Once upon a time, I had a job where most of what I did involved signing up people for cryonics. I’m guessing that few other people on this site can say they’ve ever made a salary off that (unless you’re reading this, Derek), and so I can speak with some small authority. Over those four excruciating years at Alcor, I spent hundreds of hours discussing the subject with hundreds of people.
Obviously I never came up with a definitive answer as to why some people get it and most don’t. But I developed a working map of the conceptual space. Rather than a single “click,” I found that there were a series of memetic filters.
The first and largest by far tended to be religious, which is to say, afterlife mythology. If you thought you were going to Heaven, Kolob, another plane of existence, or another body, you wouldn’t bother investing the money or emotional effort in cryonics.
Only then came the intellectual barriers, but the boundary could be extremely vague. I think that the vast majority of people didnt have any trouble grasping the basic scientific arguments for cryonics; the actual logic filter always seemed relatively thin to me. Instead, people used their intellect to rationalize against cryonics, either motivated by existing beliefs (from one end) or by resulting anxieties (from the other).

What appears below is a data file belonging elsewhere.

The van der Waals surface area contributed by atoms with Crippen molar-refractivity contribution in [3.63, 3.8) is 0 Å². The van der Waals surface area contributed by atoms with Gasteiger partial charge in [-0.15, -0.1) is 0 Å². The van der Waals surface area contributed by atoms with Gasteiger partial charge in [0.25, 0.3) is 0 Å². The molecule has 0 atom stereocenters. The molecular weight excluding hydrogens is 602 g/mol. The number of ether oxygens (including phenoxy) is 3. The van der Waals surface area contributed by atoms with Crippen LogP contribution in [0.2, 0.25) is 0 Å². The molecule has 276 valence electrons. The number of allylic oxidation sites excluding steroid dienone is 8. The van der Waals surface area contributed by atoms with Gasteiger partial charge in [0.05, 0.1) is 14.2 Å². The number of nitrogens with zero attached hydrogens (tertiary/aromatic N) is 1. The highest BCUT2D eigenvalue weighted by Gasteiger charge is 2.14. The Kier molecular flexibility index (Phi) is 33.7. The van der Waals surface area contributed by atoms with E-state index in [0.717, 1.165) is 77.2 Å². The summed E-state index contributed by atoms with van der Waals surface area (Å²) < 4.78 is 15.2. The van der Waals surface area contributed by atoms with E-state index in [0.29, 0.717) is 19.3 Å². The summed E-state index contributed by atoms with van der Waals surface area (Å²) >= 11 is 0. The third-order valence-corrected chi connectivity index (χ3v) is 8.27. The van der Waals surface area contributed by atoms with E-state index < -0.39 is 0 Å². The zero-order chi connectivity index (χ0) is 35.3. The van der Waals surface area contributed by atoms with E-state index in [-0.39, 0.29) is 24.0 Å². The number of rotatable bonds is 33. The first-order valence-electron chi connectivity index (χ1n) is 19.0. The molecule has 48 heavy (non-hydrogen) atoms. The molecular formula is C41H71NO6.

Anxieties relating to cryonics tended to revolve around social situation and/or death. Some people identified so deeply with their current social situation, the idea of losing that situation (family, friends, standing, culture, etc.) was unthinkable. Others were afflicted by a sort of hypothetical survivor guilt; why did they deserve to live, when so many of their loved ones had died? Perhaps the majority were simply repulsed by any thought of death itself; most of them spent their lives trying not to think about the fact that we would die, and found it extremely depressing or disorienting when forced to confront that fact.
I don’t think I could categorize the stages of approach to cryonics quite as neatly (and questionably) as the Kubler-Ross stages of dying. Clearly there was nothing inevitable about coming to accept cryonics, and approximately 90-95% of everyone I met never made it past the first filter. Even when people passed all of the memetic filters I’ve mentioned, they still had a tendency to become mired at the beginning or middle of their cryonics arrangements, floating in some sort of metastable emotional fog (starting cryonics arrangements felt like retreating from death, proceeding with them felt like approaching it).
Oh well, I haven’t thought about this subject much since 1999. This is just my off-the-cuff memory of how I used to make a living.